2014 08 FSI InsightsVOL. IV, NO. 1 | February 2017

  *Undersecretary Enrique A. Manalo’s Keynote Address at the Foreign Service Institute’s Mangrove Forum on International Relations on “The Philippines Chairmanship of ASEAN”, 24 January 2017, Mindanao Ballroom, Sofitel Philippine Plaza, Pasay City

Ambassador Claro Cristobal, colleagues, friends, ladies and gentlemen, good morning.
It is an honor to be invited to the Mangrove Forum. Today, I have been asked to talk about the Philippines’ Chairmanship of ASEAN for this year.
Let me state at the onset that ASEAN is a regional organization that the Philippines can proudly claim to have co-founded. We have a stake in its success. ASEAN envisions a Community that encompasses all facets of life, as reflected by its political-security, economic and socio-cultural pillars.
ASEAN has come a long way since its founding on 8 August 1967, a time when the Cold War and different ideologies divided the region. Over the years, however, ASEAN has succeeded in espousing cooperation and promoting peace and security in the region, so much so, that the association has become a model regional organization.
ASEAN brings the attention of the world powers to the region, and thereby is the fulcrum on which the regional security architecture balances. Only ASEAN can perform this function with credibility, owing to decades of experience in cultivating peace and stability within the region using the ASEAN Way – the Association’s vaunted non-confrontational approach in resolving differences.
It is a great honor for the Philippines to be the Chair of ASEAN this year, especially since this year also marks the 50th founding anniversary of the Association. This milestone event will be an occasion for ASEAN to reflect on its success and achievements during the last 50 years and to prepare itself for the new challenges ahead in the region.
For this afternoon, I will briefly give an overview of the ASEAN Community, and then proceed to my main topic, the priorities of the Philippines’ Chairmanship of ASEAN.
Overview: The ASEAN Community 
The ASEAN Community was formally launched on 31 December 2015, marking ASEAN’s further consolidation since its creation in 1967.
“The realisation of the ASEAN Community has set a milestone in the integration process and will ensure lasting peace, security and resilience in an outward-looking region, with economies that are vibrant, competitive and highly integrated, and an inclusive community that is embedded with a strong sense of togetherness and common identity,” ASEAN Leaders said in their Declaration on the Establishment of the ASEAN Community issued at their 27th Summit in Kuala Lumpur, Malaysia on 22 November 2015. 
The ASEAN Community has three pillars, representing the Political-Security Community, Economic Community, and Socio-Cultural Community. For the Philippines, the three pillars are coordinated by the Department of Foreign Affairs for APSC, the Department of Trade and Industry for AEC, and the Department of Social Welfare and Development for ASCC.
As an ASEAN Political-Security Community, ASEAN forms a group of 10 sovereign Member States that have a common, shared stake in being internally resilient and promoting a rules-based, outward-looking region that enjoys lasting peace, security and stability. It follows the principles of the ASEAN Charter, uses consultation and consensus-building and adheres to the use of peaceful means in resolving disputes.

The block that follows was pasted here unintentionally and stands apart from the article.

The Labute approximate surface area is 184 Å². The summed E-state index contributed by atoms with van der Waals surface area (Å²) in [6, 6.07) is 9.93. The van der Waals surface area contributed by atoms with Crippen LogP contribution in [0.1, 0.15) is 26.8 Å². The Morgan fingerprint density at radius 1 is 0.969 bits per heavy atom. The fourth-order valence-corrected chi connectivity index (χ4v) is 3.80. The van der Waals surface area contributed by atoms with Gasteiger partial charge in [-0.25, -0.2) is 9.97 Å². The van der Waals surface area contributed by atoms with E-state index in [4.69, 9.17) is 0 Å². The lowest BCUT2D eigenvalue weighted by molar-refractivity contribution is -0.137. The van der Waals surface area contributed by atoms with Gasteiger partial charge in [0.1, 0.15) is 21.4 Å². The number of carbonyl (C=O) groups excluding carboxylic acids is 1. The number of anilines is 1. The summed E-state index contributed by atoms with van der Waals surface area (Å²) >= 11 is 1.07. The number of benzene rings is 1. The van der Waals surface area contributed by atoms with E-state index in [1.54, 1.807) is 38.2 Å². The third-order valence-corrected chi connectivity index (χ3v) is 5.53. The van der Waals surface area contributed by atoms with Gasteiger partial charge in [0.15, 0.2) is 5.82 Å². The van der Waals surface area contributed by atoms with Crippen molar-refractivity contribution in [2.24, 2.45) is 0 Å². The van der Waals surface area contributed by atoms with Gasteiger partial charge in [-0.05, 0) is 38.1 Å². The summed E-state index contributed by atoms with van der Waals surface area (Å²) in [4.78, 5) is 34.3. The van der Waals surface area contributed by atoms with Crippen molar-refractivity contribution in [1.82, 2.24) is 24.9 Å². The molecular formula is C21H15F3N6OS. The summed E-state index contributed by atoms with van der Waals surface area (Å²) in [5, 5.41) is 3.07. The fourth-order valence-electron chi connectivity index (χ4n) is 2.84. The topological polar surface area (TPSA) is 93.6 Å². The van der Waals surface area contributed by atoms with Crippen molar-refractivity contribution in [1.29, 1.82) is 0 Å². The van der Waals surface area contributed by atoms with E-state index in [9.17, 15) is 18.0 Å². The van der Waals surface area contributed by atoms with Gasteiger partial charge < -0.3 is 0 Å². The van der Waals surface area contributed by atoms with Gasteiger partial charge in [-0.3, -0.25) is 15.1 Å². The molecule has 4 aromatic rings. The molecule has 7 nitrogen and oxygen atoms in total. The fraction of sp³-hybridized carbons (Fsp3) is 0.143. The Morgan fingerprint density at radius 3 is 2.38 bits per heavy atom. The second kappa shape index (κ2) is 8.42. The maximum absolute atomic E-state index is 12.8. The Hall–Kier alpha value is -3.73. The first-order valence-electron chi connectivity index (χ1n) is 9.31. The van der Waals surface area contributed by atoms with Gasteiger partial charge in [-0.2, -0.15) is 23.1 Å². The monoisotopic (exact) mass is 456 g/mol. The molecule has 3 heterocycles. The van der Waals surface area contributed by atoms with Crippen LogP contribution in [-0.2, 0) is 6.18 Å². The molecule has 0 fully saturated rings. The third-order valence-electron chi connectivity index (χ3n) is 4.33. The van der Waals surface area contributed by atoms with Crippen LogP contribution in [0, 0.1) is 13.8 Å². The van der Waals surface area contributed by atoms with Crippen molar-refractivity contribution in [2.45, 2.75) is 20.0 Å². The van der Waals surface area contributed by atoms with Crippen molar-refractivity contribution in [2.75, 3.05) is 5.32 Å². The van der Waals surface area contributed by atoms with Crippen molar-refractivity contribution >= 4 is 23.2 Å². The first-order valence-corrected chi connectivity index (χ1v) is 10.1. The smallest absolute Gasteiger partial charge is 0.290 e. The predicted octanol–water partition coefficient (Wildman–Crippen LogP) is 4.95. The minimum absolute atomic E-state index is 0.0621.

The ASEAN Economic Community is taking shape with the free movement of goods, services, capital and skilled labour, with a view to improving the lives of ASEAN citizens. It will be a single market and production base, a highly competitive economic region and equitable economic development and one fully integrated into the global economy.
These will boost both ASEAN’s intra-regional economy as well as its attractiveness to external economic partners as an investment destination and a consumer base of 622 million people. ASEAN has been a region of continued economic growth and its engines continue to hum even when growth slows in other parts of the world.
ASEAN Leaders stressed that community-building must make a difference in the lives of citizens who are the beneficiaries of a people-oriented, people-centered ASEAN. This part of community-building will be the focus of ongoing initiatives such as programs to narrow the development gap within and among Member States, and to widen and deepen connectivity linkages in the region.
It is important that the process of community-building continues in the coming years. Thus, ASEAN Leaders have committed to continued regional integration over the next decade, by adopting the Kuala Lumpur Declaration on ‘ASEAN 2025: Forging Ahead Together’ that sets targets to meet by 2025.
The Community’s launch is the culmination of various initiatives of regional integration which have taken place over nearly five decades. It marks the completion by ASEAN Member States of the blueprints for the three Community pillars, after ASEAN Leaders in 2007 decided to move the goal of establishing the ASEAN Community to 2015 from the original target of 2020.
Consistent with the principles of the ASEAN Community Vision 2025 for a community that deepens cooperation with dialogue partners in the interest of developing friendly and mutually beneficial relations, ASEAN is at the forefront or “driver’s seat” in a number of relations with dialogue or external partners, such as:

  • ASEAN + 3 (China, Japan, ROK)
  • East Asia Summit (with Australia, China, India, Japan, NZ, ROK, Russia and the USA)
  • Plus One Dialogue Partners
  • ASEAN Regional Forum (ASEAN + 17 States)

ASEAN meets with them on a regular basis, either during the Leaders’ Summit or the ASEAN Ministerial Meeting.
The Philippines’ Chairmanship of ASEAN in 2017
 I will now proceed with the Philippines’ Chairmanship of ASEAN in 2017.
The Philippines’ Chairmanship of ASEAN officially began on 1 January 2017. Auspiciously, this coincides with the 50th anniversary of the founding of ASEAN.Taking off from the chairmanship of Lao PDR, the Philippines will steer and guide ASEAN during a milestone year. In keeping with Articles 31 and 32 of the ASEAN Charter, the Philippines will endeavor to carry out the following:

  • Actively promote and enhance the interests and well-being of ASEAN, including efforts to build an ASEAN Community through policy initiatives, coordination, consensus and cooperation
  • Ensure the centrality of ASEAN